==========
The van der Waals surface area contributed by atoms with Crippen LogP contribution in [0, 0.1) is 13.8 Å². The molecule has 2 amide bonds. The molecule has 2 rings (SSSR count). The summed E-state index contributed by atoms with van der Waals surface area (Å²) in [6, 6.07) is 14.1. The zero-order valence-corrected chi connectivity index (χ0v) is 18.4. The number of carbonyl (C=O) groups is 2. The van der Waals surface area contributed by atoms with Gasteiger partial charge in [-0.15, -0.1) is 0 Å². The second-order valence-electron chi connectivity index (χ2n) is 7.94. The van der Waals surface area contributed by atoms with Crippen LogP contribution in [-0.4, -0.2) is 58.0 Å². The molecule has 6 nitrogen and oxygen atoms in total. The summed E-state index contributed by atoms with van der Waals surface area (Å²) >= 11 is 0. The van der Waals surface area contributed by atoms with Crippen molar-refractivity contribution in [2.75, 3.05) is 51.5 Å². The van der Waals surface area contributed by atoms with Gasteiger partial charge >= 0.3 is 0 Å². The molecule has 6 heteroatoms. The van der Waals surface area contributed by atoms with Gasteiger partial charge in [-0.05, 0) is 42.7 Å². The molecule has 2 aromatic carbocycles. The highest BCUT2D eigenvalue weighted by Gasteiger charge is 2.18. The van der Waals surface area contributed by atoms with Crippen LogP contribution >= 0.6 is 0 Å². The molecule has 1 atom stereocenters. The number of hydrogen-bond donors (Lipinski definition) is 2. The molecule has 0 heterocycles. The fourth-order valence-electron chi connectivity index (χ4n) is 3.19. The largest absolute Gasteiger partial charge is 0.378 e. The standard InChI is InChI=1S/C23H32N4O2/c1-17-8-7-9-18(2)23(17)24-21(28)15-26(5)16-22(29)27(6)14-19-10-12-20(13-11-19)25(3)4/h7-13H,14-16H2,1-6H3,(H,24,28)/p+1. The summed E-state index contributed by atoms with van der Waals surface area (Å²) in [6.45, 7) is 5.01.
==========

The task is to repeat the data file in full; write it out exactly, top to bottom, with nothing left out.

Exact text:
The van der Waals surface area contributed by atoms with Crippen LogP contribution in [0, 0.1) is 13.8 Å². The molecule has 2 amide bonds. The molecule has 2 rings (SSSR count). The summed E-state index contributed by atoms with van der Waals surface area (Å²) in [6, 6.07) is 14.1. The zero-order valence-corrected chi connectivity index (χ0v) is 18.4. The number of carbonyl (C=O) groups is 2. The van der Waals surface area contributed by atoms with Gasteiger partial charge in [-0.15, -0.1) is 0 Å². The second-order valence-electron chi connectivity index (χ2n) is 7.94. The van der Waals surface area contributed by atoms with Crippen LogP contribution in [-0.4, -0.2) is 58.0 Å². The molecule has 6 nitrogen and oxygen atoms in total. The summed E-state index contributed by atoms with van der Waals surface area (Å²) >= 11 is 0. The van der Waals surface area contributed by atoms with Crippen molar-refractivity contribution in [2.75, 3.05) is 51.5 Å². The van der Waals surface area contributed by atoms with Gasteiger partial charge >= 0.3 is 0 Å². The molecule has 6 heteroatoms. The van der Waals surface area contributed by atoms with Gasteiger partial charge in [-0.05, 0) is 42.7 Å². The molecule has 2 aromatic carbocycles. The highest BCUT2D eigenvalue weighted by Gasteiger charge is 2.18. The van der Waals surface area contributed by atoms with Crippen LogP contribution >= 0.6 is 0 Å². The molecule has 1 atom stereocenters. The number of hydrogen-bond donors (Lipinski definition) is 2. The molecule has 0 heterocycles. The fourth-order valence-electron chi connectivity index (χ4n) is 3.19. The largest absolute Gasteiger partial charge is 0.378 e. The standard InChI is InChI=1S/C23H32N4O2/c1-17-8-7-9-18(2)23(17)24-21(28)15-26(5)16-22(29)27(6)14-19-10-12-20(13-11-19)25(3)4/h7-13H,14-16H2,1-6H3,(H,24,28)/p+1. The summed E-state index contributed by atoms with van der Waals surface area (Å²) in [6.45, 7) is 5.01.